Let’s have a look at how we can delete sections from a table view. For this recipe, we will display a table view on a view controller that is displayed inside a navigation controller. Inside the table view, we will display two sections, one for odd numbers and another for even numbers. We will only display 1, 3, 5, and 7 for odd numbers and 0, 2, 4, and 6 for even numbers. For the first exercise, we are going to place a navigation bar button on our navigation bar and make that button responsible for deleting the section with odd numbers in it. Figure 4-15 shows what we want the results to look like.

The user interface to display two sections in a table view and a button that will delete the Odd Numbers section
Figure 4-15. The user interface to display two sections in a table view and a button that will delete the Odd Numbers section

First things first. Let’s define our view controller:

#import "ViewController.h"

static NSString *CellIdentifier = @"NumbersCellIdentifier";

@interface ViewController () <UITableViewDataSource, UITableViewDelegate>
@property (nonatomic, strong) UITableView *tableViewNumbers;
@property (nonatomic, strong) NSMutableDictionary *dictionaryOfNumbers;
@property (nonatomic, strong) UIBarButtonItem *barButtonAction;
@end

The tableViewNumbers property is our table view. The barButtonAction property is the bar button that we’ll display on the navigation bar. Last but not least, the dictionaryOfNumbers property is our data source for the table view. In this dictionary, we will place two values of type NSMutableArray that contain our numbers of type NSNumber. They are mutable arrays, so that, later in this chapter, we will be able to delete them individually from the arrays in the dictionary. We will keep the keys for these arrays in our dictionary as static values in the implementation file of our view controller, so that we can later simply extract them from the dictionary using the static keys (if the keys were not static, finding our arrays in the dictionary would have to be done with string comparison, which is slightly more time-consuming than simply associating the object with a static key that doesn’t change during the lifetime of our view controller). Now let’s define the static string keys for our arrays inside the data source dictionary:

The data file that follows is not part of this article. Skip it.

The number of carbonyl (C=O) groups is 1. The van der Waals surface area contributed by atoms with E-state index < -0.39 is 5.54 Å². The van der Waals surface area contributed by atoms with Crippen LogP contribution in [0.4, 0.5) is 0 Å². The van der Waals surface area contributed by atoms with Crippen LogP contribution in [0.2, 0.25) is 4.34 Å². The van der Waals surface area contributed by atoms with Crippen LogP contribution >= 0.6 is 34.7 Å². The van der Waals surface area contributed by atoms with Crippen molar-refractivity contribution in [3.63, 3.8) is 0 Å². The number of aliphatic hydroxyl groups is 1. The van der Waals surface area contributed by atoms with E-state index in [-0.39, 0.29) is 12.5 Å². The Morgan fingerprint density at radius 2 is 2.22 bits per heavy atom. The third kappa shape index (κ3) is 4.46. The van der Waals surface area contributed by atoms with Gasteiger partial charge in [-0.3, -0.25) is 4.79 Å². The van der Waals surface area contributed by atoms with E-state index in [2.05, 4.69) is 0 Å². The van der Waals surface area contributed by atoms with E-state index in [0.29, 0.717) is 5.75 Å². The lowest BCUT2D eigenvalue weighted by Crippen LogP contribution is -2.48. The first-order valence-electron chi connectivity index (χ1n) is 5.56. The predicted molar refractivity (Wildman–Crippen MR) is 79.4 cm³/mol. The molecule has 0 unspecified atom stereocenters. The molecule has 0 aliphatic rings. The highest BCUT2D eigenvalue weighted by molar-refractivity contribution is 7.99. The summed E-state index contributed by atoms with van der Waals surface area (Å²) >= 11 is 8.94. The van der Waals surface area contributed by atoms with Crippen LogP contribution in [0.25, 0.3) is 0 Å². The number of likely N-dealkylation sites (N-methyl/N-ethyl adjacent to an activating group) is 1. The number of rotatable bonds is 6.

static NSString *SectionOddNumbers = @"Odd Numbers";
static NSString *SectionEvenNumbers = @"Even Numbers";

@implementation ViewController

We now need to populate our data source dictionary with values before we create our table view. Here is the simple getter method that will take care of populating the dictionary for us:

- (NSMutableDictionary *) dictionaryOfNumbers{

    if (_dictionaryOfNumbers == nil){
        NSMutableArray *arrayOfEvenNumbers =
        [[NSMutableArray alloc] initWithArray:@[
                                                @0,
                                                @2,
                                                @4,
                                                @6,
                                                ]];

        NSMutableArray *arrayOfOddNumbers =
        [[NSMutableArray alloc] initWithArray:@[
                                                @1,
                                                @3,
                                                @5,
                                                @7,
                                                ]];